Chongqing Xpress: Part 3

October and November have been wet, cold, and grey. You can count the number of clear days on one hand. Below are some sites on a rare clear-ish day from the areas around the 菜园坝长江大桥.

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Just behind the Chongqing Railway Station there’s a massive collection of blue roofs. Under them lie of mixture of homes, shops, and markets. Pictured in the bottom, those living on the banks of the Yangtze have literally been pushed to the edge, with nowhere else to go as the city’s urbanization outpaces all who cannot afford to keep abreast.

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The banks of the Yangtze are always alive with activity. Stairways that disappear into the river serves as fishing perches, picnic spots, and stoops to wash clothing.

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People like to say that Chongqing has 35 million people. However, the urban areas of Chongqing only have about 8 million. And yes, in certain areas the flow of people is unending. But it’s actually quite easy to find quite places. For instance, walk over almost any bridge and you’ll find it oddly peaceful, despite the cars whizzing by.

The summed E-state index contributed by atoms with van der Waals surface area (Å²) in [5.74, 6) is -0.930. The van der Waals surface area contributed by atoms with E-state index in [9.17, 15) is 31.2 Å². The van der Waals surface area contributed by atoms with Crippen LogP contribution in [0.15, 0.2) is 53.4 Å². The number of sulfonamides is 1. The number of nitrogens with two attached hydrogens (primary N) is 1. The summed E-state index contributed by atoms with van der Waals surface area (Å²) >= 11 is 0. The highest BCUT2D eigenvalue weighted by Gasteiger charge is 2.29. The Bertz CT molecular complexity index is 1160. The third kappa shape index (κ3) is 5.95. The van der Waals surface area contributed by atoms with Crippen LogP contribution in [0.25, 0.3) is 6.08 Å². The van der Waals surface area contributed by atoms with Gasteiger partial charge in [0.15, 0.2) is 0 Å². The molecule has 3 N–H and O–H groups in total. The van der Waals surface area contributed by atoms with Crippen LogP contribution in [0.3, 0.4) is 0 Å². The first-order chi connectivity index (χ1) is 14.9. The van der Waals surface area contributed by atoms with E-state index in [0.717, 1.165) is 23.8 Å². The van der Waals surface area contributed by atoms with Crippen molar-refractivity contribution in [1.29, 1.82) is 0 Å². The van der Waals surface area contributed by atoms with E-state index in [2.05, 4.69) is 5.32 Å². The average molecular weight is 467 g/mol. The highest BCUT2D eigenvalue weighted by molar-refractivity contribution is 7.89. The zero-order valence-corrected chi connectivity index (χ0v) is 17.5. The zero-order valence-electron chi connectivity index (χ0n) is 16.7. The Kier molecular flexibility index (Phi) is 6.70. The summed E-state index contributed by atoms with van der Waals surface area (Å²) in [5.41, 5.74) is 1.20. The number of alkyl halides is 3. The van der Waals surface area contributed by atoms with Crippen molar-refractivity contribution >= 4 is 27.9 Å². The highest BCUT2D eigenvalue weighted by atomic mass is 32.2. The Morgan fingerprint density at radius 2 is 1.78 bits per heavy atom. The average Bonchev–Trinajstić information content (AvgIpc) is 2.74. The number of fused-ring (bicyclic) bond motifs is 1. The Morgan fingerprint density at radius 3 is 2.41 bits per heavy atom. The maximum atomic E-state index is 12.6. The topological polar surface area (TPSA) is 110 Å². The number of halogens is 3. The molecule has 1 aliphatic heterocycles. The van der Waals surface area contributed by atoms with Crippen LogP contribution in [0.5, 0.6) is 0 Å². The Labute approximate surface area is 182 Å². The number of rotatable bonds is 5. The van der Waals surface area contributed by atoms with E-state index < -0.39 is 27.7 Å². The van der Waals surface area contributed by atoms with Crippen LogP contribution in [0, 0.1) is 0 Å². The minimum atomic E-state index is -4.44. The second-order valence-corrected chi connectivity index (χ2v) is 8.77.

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At sunset, the haze that typically casts a grey film across the city does indeed turn the sky, for all but a couple minutes, into a burnt orange veil. On those rare days when the sky is kind enough to break open and give a glimpse of its blueness, the fade of blue into orange can be quite stunning.

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